Community-led energy projects are being held back by a lack of resources and support from current policies, according to a new report.
A grassroots sustainable energy niche? Reflections on community energy in the UK, published by the University of East Anglia (UEA) studied 12 small-scale projects aiming to reduce energy consumption in local communities.
It found that while the government has taken strides to support such schemes through the Big Society agenda, projects still need better policy support to get them off the ground. This includes help to develop financial models and improved evaluation and performance monitoring.
Lead researcher Dr Gill Seyfang, from UEA’s school of Environmental Sciences, said ‘What we found is that there is a great deal of community enthusiasm for small scale innovative projects like this, but the resources available are not always enough to really help them flourish.
’What is really needed is flexible and tailored policy support at all levels. While technical advice is available through handbooks and toolkits, there are some really critical support needs in particular - from decision making help to financial models and emotional stamina to keep going in challenging times.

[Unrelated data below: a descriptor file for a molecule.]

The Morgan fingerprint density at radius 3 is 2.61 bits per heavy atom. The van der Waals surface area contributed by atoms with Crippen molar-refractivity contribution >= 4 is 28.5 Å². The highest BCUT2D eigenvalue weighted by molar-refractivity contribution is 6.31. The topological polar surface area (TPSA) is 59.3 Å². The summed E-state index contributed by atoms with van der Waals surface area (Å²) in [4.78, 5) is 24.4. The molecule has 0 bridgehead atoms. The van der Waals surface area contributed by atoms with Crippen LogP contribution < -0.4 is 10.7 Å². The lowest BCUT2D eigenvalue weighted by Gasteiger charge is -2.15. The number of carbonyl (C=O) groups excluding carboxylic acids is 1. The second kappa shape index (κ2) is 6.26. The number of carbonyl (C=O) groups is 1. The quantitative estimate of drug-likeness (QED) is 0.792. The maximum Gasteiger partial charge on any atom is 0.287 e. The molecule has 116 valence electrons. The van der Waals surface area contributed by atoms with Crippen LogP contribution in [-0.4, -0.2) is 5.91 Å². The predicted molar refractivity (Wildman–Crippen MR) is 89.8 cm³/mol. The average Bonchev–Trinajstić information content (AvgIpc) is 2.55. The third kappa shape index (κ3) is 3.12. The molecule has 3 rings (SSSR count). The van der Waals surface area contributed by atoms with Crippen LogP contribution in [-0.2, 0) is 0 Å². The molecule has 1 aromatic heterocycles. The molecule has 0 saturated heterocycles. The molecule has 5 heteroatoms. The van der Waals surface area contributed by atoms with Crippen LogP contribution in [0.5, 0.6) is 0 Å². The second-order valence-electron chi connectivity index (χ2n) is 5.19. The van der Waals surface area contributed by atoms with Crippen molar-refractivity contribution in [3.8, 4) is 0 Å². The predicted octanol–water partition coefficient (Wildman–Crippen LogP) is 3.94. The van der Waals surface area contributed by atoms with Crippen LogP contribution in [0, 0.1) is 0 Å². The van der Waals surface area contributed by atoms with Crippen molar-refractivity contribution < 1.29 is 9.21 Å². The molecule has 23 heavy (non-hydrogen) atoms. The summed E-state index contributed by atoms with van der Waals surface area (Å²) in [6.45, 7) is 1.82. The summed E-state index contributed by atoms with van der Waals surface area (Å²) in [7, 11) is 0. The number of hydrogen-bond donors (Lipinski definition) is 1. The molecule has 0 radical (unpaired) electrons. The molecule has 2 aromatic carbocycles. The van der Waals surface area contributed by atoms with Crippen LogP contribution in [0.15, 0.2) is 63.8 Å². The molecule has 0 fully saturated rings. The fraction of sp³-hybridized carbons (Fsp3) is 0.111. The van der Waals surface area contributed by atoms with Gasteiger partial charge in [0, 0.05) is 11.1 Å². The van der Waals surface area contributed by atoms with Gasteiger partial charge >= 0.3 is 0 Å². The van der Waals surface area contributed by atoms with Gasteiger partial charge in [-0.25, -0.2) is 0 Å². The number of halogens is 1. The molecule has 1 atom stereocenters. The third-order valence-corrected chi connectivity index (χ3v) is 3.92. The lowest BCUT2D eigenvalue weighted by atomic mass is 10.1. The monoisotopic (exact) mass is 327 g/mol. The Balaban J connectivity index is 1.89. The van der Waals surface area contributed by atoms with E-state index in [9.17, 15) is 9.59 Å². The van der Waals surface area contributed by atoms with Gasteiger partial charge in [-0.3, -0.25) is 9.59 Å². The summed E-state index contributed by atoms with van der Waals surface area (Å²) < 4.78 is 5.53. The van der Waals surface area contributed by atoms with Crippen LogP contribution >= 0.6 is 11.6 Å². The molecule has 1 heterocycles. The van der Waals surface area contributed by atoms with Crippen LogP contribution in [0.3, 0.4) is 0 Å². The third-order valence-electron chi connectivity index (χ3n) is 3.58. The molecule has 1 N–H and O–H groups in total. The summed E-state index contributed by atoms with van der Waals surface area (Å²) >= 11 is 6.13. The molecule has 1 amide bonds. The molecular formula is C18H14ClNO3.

’The Community Energy Strategy has adopted many of our recommendations for supporting mentoring and intermediary organisations, but much more still needs to be done. A huge priority is for government to recognise that many community energy projects are aiming to tackle fuel poverty and develop stronger communities, as well as generating or saving energy. Evaluation and performance monitoring really needs to value these different kinds of results, and not simply focus on the amounts of energy produced.’